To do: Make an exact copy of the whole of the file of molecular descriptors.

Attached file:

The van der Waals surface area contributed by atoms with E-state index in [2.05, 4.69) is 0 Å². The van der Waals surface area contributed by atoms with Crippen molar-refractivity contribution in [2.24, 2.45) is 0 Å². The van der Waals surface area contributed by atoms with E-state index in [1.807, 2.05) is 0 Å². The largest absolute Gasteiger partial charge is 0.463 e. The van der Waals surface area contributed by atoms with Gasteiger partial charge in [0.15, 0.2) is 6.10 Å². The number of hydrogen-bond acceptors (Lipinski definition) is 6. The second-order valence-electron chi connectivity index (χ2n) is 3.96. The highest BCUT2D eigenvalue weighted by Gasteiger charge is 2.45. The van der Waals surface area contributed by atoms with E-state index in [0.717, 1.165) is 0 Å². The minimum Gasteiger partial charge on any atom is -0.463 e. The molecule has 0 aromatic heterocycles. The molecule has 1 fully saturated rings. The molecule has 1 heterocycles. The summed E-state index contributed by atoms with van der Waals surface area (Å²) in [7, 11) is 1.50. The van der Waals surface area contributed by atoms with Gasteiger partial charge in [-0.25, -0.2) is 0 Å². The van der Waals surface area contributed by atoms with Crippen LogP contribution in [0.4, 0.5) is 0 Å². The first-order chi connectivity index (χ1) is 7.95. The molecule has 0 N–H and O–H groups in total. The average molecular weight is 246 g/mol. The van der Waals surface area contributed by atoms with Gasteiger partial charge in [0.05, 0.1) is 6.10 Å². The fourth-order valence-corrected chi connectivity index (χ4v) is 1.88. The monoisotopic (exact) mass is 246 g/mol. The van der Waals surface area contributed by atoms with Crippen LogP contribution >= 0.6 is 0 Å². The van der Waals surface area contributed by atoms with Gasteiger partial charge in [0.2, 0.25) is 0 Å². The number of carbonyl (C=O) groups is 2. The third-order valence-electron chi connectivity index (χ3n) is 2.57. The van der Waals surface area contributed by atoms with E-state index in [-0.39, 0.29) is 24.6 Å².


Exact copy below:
The van der Waals surface area contributed by atoms with E-state index in [2.05, 4.69) is 0 Å². The van der Waals surface area contributed by atoms with Crippen molar-refractivity contribution in [2.24, 2.45) is 0 Å². The van der Waals surface area contributed by atoms with E-state index in [1.807, 2.05) is 0 Å². The largest absolute Gasteiger partial charge is 0.463 e. The van der Waals surface area contributed by atoms with Gasteiger partial charge in [0.15, 0.2) is 6.10 Å². The number of hydrogen-bond acceptors (Lipinski definition) is 6. The second-order valence-electron chi connectivity index (χ2n) is 3.96. The highest BCUT2D eigenvalue weighted by Gasteiger charge is 2.45. The van der Waals surface area contributed by atoms with E-state index in [0.717, 1.165) is 0 Å². The minimum Gasteiger partial charge on any atom is -0.463 e. The molecule has 0 aromatic heterocycles. The molecule has 1 fully saturated rings. The molecule has 1 heterocycles. The summed E-state index contributed by atoms with van der Waals surface area (Å²) in [7, 11) is 1.50. The van der Waals surface area contributed by atoms with Gasteiger partial charge in [-0.25, -0.2) is 0 Å². The van der Waals surface area contributed by atoms with Crippen LogP contribution in [0.4, 0.5) is 0 Å². The first-order chi connectivity index (χ1) is 7.95. The molecule has 0 N–H and O–H groups in total. The average molecular weight is 246 g/mol. The van der Waals surface area contributed by atoms with Gasteiger partial charge in [0.05, 0.1) is 6.10 Å². The fourth-order valence-corrected chi connectivity index (χ4v) is 1.88. The monoisotopic (exact) mass is 246 g/mol. The van der Waals surface area contributed by atoms with Crippen LogP contribution >= 0.6 is 0 Å². The van der Waals surface area contributed by atoms with Gasteiger partial charge in [0.2, 0.25) is 0 Å². The number of carbonyl (C=O) groups is 2. The third-order valence-electron chi connectivity index (χ3n) is 2.57. The van der Waals surface area contributed by atoms with E-state index in [-0.39, 0.29) is 24.6 Å².